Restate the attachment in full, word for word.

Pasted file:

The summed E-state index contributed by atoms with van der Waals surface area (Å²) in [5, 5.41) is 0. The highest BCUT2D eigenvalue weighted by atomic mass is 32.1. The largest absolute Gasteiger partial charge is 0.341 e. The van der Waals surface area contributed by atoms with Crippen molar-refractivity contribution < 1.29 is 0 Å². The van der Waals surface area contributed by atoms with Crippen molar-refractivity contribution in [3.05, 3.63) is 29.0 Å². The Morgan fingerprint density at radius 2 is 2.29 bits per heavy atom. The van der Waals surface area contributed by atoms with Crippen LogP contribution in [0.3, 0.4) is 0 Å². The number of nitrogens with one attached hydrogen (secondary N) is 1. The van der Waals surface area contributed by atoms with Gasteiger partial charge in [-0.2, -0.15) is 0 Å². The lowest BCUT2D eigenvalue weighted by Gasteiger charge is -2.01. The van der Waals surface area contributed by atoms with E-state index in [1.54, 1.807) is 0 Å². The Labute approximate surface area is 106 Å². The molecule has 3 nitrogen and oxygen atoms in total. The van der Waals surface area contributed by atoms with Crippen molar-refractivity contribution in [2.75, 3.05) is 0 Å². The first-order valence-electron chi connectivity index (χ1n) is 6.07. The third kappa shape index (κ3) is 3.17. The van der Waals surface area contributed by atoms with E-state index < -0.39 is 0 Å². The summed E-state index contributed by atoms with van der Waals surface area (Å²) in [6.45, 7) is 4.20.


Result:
The summed E-state index contributed by atoms with van der Waals surface area (Å²) in [5, 5.41) is 0. The highest BCUT2D eigenvalue weighted by atomic mass is 32.1. The largest absolute Gasteiger partial charge is 0.341 e. The van der Waals surface area contributed by atoms with Crippen molar-refractivity contribution < 1.29 is 0 Å². The van der Waals surface area contributed by atoms with Crippen molar-refractivity contribution in [3.05, 3.63) is 29.0 Å². The Morgan fingerprint density at radius 2 is 2.29 bits per heavy atom. The van der Waals surface area contributed by atoms with Crippen LogP contribution in [0.3, 0.4) is 0 Å². The number of nitrogens with one attached hydrogen (secondary N) is 1. The van der Waals surface area contributed by atoms with Gasteiger partial charge in [-0.2, -0.15) is 0 Å². The lowest BCUT2D eigenvalue weighted by Gasteiger charge is -2.01. The van der Waals surface area contributed by atoms with E-state index in [1.54, 1.807) is 0 Å². The Labute approximate surface area is 106 Å². The molecule has 3 nitrogen and oxygen atoms in total. The van der Waals surface area contributed by atoms with Crippen molar-refractivity contribution in [2.75, 3.05) is 0 Å². The first-order valence-electron chi connectivity index (χ1n) is 6.07. The third kappa shape index (κ3) is 3.17. The van der Waals surface area contributed by atoms with E-state index < -0.39 is 0 Å². The summed E-state index contributed by atoms with van der Waals surface area (Å²) in [6.45, 7) is 4.20.